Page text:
Connecticut State Police regrets to announce the passing of Trooper First Class Eugene Kenneth Baron, Jr., (retired). TFC Baron died Monday, May 25, 2020, from cancer resulting from his response to the World Trade Center site following the terrorist attacks on September 11, 2001.
On the morning of Sept. 11, 2001, I was working as a paramedic in Lower Manhattan. I responded to the attacks on the World Trade Center. In dust so thick it shrouded the sun, my fellow rescue workers and I picked our way through the rubble, looking for survivors. Very few of us had masks.
It took only five months for the feds to reveal that a Saudi airman who killed three men at a Pensacola, Fla., naval base had communicated with Al Qaeda before the shooting.
Michael Hollander has prostate cancer, thymus cancer, chronic obstructive pulmonary disease, asthma, and has had a piece of his heart removed — all linked to his emergency medical response to the terrorist attacks on Sept. 11, 2001.
Amid the global fight against the spread of COVID-19, children may find themselves in a similar situation to what young people faced after 9/11. How do they process the sadness, anger, and confusion brought about by the large-scale tragedy?
The pandemic is bringing up many frightening feelings in people, but those experiencing some of the worst anxiety are 9/11 survivors. The issues COVID-19 brings up are similar to the trauma people experienced due to Sept. 11, South Florida psychotherapist Jennifer Tomko, LCSW says.
Members of the New York Army National Guard received high praise from New York State Lt. Gov.
The FBI inadvertently revealed one of the U.S. government’s most sensitive secrets about the Sept. 11 terror attacks: the identity of a mysterious Saudi Embassy official in Washington who agents suspected had directed crucial support to two of the al-Qaida hijackers.
As federal agencies were gathering intelligence on our adversaries and monitoring extremist groups, I was starting the 5th grade and getting to know my new classmates. While the U.S. was gearing up for a potential attack on American citizens, I was playing on the monkey bars at recess.
The coronavirus has devastated economies around the world and disrupted life in ways that were unimaginable just a few months ago. The world will never be the same. But at some point, industries will start coming back online and people will start going out again.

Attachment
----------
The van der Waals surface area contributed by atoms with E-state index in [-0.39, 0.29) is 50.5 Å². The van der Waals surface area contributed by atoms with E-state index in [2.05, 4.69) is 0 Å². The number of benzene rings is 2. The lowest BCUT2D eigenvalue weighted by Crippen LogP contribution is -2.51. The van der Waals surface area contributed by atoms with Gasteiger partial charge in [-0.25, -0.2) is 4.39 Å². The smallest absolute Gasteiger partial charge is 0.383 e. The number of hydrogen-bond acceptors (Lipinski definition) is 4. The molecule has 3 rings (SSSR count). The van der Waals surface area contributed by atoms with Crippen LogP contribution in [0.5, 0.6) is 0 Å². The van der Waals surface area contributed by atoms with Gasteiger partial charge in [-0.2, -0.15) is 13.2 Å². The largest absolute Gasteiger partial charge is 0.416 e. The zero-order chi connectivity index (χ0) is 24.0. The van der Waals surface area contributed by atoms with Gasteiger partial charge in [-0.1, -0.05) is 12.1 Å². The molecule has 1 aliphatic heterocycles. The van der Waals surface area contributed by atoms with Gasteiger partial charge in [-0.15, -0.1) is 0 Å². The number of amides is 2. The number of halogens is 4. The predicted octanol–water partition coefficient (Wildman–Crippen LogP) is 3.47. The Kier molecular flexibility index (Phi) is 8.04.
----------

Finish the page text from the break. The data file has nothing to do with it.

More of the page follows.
In early April, COVID-19 deaths in New York City surpassed those from the Sept. 11 terrorism attack on the World Trade Center. There’s a strong inclination to compare the current pandemic to 9/11, two catastrophes that challenged the American people in unprecedented ways.
Rockville Centre resident Michael J. Schnitzer never took a day off. A member of the New York City Department of Corrections’ Emergency Services Unit, Schnitzer was particularly proud of his perfect attendance record, which had even been recognized with an award.
The COVID-19 pandemic has caused policymakers around the world to consider how and when surveillance tools and personal data collection should be used in the name of public health and safety.
Gastrointestinal aerodigestive disorders such as GERD and Barrett’s esophagus have been frequently reported in this population.
Among the scores of city civil servants who have died in the COVID-19 pandemic have been 9/11 World Trade Center cancer survivors like Det. Robert Cardona, who joined the NYPD in July 2001, just two months before the terrorist attacks.
John Redd, an FDNY EMT who gave first-aid instruction to panicked 911 callers waiting for an ambulance has died of complications from coronavirus, the FDNY said Tuesday. He was 63.
Retired New York Police Department (NYPD) Assistant Chief John “Jack” McManus died in the line of duty on Monday, following a battle with cancer that developed after his service at the World Trade Center terrorist attacks on Sep. 11, 2001.
Retired NYPD Sgt. Sean Cameron, who was fighting the city to get disability pension for his 9/11-related cancer, lost his battle with the disease earlier this month, his family told the Daily News. Cameron passed away from Stage 4 liver and colon cancer on Apr.
A veteran New York Police Department detective who survived cancer linked to 9/11 has died from complications of the coronavirus. Detective Robert Cardona, who has an 8-year-old son, had been with the department for 19 years.
Steve Brickman of Jamesport, a retired FDNY firefighter who spent nearly two weeks at ground zero following the Sept. 11 terrorist attacks, died Sunday of illness attributed to 9/11, according to the FDNY. He was 57. In 2013, Mr.